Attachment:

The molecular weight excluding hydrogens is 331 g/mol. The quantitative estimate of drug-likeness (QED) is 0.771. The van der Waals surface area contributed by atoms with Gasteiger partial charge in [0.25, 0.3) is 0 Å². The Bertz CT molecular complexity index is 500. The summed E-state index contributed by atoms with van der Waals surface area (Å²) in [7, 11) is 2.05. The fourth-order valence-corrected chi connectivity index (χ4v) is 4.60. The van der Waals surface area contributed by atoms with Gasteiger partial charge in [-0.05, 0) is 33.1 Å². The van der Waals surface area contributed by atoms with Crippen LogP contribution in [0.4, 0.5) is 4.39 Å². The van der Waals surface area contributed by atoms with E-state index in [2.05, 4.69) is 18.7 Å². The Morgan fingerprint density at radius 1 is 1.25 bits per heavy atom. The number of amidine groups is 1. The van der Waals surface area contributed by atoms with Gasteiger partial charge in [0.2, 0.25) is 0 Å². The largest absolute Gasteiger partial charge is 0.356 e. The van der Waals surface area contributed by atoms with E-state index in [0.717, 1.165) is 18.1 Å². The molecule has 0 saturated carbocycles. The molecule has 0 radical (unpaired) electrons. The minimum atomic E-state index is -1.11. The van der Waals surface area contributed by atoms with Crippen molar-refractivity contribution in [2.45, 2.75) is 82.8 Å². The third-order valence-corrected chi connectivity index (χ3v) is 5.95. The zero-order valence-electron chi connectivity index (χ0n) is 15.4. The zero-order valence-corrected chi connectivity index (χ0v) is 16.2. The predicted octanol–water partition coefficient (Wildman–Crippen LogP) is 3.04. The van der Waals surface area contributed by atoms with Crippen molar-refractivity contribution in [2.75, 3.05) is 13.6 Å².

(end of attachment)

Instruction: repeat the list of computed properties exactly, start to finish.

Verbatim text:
The molecular weight excluding hydrogens is 331 g/mol. The quantitative estimate of drug-likeness (QED) is 0.771. The van der Waals surface area contributed by atoms with Gasteiger partial charge in [0.25, 0.3) is 0 Å². The Bertz CT molecular complexity index is 500. The summed E-state index contributed by atoms with van der Waals surface area (Å²) in [7, 11) is 2.05. The fourth-order valence-corrected chi connectivity index (χ4v) is 4.60. The van der Waals surface area contributed by atoms with Gasteiger partial charge in [-0.05, 0) is 33.1 Å². The van der Waals surface area contributed by atoms with Crippen LogP contribution in [0.4, 0.5) is 4.39 Å². The van der Waals surface area contributed by atoms with E-state index in [2.05, 4.69) is 18.7 Å². The Morgan fingerprint density at radius 1 is 1.25 bits per heavy atom. The number of amidine groups is 1. The van der Waals surface area contributed by atoms with Gasteiger partial charge in [0.2, 0.25) is 0 Å². The largest absolute Gasteiger partial charge is 0.356 e. The van der Waals surface area contributed by atoms with E-state index in [0.717, 1.165) is 18.1 Å². The molecule has 0 saturated carbocycles. The molecule has 0 radical (unpaired) electrons. The minimum atomic E-state index is -1.11. The van der Waals surface area contributed by atoms with Crippen molar-refractivity contribution in [2.45, 2.75) is 82.8 Å². The third-order valence-corrected chi connectivity index (χ3v) is 5.95. The zero-order valence-electron chi connectivity index (χ0n) is 15.4. The zero-order valence-corrected chi connectivity index (χ0v) is 16.2. The predicted octanol–water partition coefficient (Wildman–Crippen LogP) is 3.04. The van der Waals surface area contributed by atoms with Crippen molar-refractivity contribution in [2.75, 3.05) is 13.6 Å².